Friday 22 November is the 50th anniversary of the assassination of President John F. Kennedy, an event which, arguably, defined a generation. As the thoughts of the world turn once more toward this tragic event it seemed appropriate to research our holdings relating to it. On Sunday 1 December 1963, Archbishop Michael Ramsey delivered the sermon at the memorial service held at St. Paul’s Cathedral.
Amongst the papers we hold relating to the service is a typescript of the Archbishop’s tribute. (Ramsey 41 ff. 32-33). In it he honours a man ‘who touched something universal in the human heart. … brave to the point of heroism as his actions in wartime shewed, youthful beyond the age when youthfulness always lasts, tenacious when there could be no compromise, infinitely patient when the human touch could win conciliation…’. It is a moving, heartfelt tribute to an inspirational figure, and a reminder that we should not let his tragic end overshadow all the good he did in his lifetime.
Following the assassination, the President Kennedy Memorial Fund was set up in order to construct a memorial plinth in Runnymede, and to provide scholarships for UK citizens to study at select universities in the United States. An appeal was put out to members of the British public for support of this fund. Archbishop Ramsey accepted an offer from the Lord Mayor of London to serve as a member of the Advisory Council for the appeal. We hold several papers relating to this (Ramsey 59 ff.290-298).
A major four year digitisation project has just been completed in Dallas, meaning that thousands of items relating to the assassination are now readily available online. The collection can be found on the Portal of Texas History.
The phrase ‘weapons of mass destruction’ is one with which we are all too familiar. After the 9/11 attacks in 2001 and in the lead up to the invasion of Iraq in 2003 it found its way to the forefront of topical conversation. Today, with North Korea making threatening noises, the phrase is again making headlines. It may be surprising for some to discover, not only how old the term is, but that it was likely to have been used in public for the first time by the Archbishop of Canterbury, Cosmo Gordon Lang.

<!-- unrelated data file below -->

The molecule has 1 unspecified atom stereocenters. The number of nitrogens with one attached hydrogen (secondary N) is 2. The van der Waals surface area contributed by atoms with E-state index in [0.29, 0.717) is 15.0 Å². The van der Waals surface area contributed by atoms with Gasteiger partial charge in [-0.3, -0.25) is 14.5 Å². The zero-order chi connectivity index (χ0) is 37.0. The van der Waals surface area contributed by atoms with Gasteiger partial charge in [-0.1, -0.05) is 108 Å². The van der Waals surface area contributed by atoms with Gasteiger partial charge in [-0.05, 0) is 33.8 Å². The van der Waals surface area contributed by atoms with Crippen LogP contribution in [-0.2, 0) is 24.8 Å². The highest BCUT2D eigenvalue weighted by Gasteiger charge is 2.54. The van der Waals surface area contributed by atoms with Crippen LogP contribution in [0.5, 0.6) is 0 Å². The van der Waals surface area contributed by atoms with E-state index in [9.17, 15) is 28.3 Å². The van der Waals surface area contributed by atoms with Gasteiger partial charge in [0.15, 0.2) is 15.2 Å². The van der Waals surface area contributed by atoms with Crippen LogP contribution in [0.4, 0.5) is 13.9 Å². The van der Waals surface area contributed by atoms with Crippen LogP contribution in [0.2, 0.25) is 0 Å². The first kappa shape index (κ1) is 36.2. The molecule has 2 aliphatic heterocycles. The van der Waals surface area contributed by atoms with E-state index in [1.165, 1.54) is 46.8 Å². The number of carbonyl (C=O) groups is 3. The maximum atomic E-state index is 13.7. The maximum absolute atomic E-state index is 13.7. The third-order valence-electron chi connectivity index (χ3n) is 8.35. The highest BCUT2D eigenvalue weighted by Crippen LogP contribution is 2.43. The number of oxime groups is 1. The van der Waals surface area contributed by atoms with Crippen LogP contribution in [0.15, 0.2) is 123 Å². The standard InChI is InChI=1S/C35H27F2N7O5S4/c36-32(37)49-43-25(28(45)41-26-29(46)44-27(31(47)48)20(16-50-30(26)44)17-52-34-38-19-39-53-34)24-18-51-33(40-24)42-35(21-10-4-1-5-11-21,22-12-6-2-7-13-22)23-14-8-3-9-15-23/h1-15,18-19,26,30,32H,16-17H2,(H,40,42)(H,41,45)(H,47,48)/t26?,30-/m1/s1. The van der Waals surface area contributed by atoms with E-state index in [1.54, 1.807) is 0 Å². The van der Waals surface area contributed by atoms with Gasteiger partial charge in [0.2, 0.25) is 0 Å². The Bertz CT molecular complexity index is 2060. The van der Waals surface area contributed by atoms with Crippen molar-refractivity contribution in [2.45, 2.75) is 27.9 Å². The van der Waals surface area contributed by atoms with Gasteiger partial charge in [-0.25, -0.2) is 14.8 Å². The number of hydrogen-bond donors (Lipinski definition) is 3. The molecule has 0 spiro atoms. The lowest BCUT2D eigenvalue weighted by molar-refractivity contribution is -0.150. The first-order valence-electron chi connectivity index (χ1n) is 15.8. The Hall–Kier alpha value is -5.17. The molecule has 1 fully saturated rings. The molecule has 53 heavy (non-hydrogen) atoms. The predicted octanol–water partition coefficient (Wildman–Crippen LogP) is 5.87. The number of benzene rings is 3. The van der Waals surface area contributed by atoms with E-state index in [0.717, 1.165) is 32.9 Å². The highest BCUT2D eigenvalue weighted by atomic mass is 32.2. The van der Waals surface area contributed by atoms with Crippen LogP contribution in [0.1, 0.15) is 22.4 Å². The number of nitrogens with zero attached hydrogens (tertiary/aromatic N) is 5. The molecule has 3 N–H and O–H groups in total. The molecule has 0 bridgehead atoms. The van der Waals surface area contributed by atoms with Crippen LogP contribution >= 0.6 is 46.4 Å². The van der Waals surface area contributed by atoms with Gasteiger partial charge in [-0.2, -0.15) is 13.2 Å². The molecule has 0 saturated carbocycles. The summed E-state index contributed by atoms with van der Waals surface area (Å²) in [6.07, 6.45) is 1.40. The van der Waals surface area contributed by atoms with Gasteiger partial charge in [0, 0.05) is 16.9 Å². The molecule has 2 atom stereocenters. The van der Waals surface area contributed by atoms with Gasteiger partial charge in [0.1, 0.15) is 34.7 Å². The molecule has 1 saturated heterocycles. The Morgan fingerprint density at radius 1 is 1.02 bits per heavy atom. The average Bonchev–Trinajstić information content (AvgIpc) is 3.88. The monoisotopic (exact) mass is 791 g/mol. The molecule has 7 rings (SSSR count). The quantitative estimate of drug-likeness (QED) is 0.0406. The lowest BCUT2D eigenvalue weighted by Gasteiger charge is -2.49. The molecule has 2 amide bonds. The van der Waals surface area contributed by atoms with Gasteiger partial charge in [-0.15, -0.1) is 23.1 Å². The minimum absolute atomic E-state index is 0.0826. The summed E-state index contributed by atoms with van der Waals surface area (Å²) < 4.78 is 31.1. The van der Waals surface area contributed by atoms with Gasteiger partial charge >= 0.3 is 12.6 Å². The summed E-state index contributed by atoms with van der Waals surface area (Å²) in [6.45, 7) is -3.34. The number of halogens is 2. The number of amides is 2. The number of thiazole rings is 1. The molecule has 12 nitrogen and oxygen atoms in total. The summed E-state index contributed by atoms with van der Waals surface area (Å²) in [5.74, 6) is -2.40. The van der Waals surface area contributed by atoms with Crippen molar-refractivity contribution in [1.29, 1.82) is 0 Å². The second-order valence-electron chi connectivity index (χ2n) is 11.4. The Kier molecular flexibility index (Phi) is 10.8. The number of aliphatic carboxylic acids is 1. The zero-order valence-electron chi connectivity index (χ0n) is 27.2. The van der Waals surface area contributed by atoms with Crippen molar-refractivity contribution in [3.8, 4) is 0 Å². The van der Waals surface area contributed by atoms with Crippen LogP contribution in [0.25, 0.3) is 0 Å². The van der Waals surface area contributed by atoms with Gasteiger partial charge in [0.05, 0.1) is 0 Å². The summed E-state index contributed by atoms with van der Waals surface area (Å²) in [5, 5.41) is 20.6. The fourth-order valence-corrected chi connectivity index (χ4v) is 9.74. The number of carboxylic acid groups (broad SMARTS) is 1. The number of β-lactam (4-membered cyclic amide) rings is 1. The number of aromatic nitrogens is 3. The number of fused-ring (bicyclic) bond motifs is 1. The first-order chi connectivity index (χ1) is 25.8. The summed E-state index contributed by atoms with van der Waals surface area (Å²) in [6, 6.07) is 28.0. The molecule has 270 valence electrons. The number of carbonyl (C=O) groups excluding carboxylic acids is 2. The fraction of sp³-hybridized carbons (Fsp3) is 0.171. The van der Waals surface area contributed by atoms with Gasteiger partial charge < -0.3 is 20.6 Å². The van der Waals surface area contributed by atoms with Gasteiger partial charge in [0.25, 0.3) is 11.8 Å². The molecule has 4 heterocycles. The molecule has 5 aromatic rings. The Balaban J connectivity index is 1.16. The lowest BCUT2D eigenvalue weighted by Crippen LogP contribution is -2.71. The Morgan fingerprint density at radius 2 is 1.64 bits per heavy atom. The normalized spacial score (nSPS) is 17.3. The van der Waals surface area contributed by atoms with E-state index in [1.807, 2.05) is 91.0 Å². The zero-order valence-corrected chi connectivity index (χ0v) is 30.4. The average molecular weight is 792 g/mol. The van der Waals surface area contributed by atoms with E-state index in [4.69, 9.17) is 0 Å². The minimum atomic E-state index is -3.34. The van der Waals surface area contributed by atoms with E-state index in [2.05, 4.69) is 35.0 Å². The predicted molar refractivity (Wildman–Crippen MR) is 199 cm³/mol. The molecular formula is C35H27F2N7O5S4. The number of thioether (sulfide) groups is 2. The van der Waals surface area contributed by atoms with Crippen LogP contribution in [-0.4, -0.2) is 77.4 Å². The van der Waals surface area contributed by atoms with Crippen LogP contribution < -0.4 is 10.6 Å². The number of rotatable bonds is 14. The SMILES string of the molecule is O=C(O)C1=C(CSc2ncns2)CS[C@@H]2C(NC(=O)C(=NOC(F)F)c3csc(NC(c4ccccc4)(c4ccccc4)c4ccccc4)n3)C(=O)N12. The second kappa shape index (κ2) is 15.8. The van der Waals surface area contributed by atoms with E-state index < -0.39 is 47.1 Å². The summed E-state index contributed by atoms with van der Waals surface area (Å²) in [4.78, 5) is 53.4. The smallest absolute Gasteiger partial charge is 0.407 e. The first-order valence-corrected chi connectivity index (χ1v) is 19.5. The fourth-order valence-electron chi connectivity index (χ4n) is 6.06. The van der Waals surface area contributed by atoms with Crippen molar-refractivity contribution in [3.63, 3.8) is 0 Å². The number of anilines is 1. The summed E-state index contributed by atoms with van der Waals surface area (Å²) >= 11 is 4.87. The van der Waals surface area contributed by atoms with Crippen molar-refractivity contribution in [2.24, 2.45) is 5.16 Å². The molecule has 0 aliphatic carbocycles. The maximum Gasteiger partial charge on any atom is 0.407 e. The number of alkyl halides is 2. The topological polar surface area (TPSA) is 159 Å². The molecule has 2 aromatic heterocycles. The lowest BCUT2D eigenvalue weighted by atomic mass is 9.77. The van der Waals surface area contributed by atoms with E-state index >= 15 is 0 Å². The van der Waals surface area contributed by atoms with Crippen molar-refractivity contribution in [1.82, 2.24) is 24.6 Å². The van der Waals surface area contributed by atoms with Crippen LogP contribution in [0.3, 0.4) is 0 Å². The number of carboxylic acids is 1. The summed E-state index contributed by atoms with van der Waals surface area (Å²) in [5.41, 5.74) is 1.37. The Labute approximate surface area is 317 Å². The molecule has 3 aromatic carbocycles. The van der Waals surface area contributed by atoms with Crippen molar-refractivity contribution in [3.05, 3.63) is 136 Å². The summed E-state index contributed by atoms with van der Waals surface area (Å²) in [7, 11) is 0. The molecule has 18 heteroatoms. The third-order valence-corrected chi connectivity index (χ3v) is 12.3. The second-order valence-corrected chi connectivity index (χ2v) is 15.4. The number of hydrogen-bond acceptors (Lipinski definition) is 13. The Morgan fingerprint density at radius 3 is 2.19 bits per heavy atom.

Lang, who was Archbishop between 1928 and 1942, is probably best remembered today for his involvement in the abdication crisis. However, he has also left an indelible mark on the English language. In a sermon preached on 26 December 1937, entitled ‘Christian Responsibility’ (LPL ref: Lang 271 ff. 286 – 293), Lang emphasised the importance of individual moral responsibility within ‘the vast machine of modern civilisation’ (LPL ref:Lang 271 f. 287) and discussed with sadness a seemingly elusive peace. He was speaking in the wake of Japan’s invasion of China and the civil war in Spain was raging. It was an uncertain, turbulent world in which few believed that the fragile peace left following The Great War could be maintained. In the sermon Lang reflected on the conflicts in China and Spain and asked, ‘Who can think without horror of what another widespread war would mean, waged as it would be with all the new weapons of mass destruction?’
It is often stated that Lang’s use of the phrase was a direct reference to the bombing of the Basque town of Guernica by the Luftwaffe in April 1937 in support of Franco. However, Lang does not make direct reference to the bombing of Guernica but instead refers to ‘the manifold misery brought by war to Spain and to China’. Nevertheless, the civilian slaughter at Guernica must have been on Lang’s mind and has in any case become emblematic of the destructive power of modern warfare.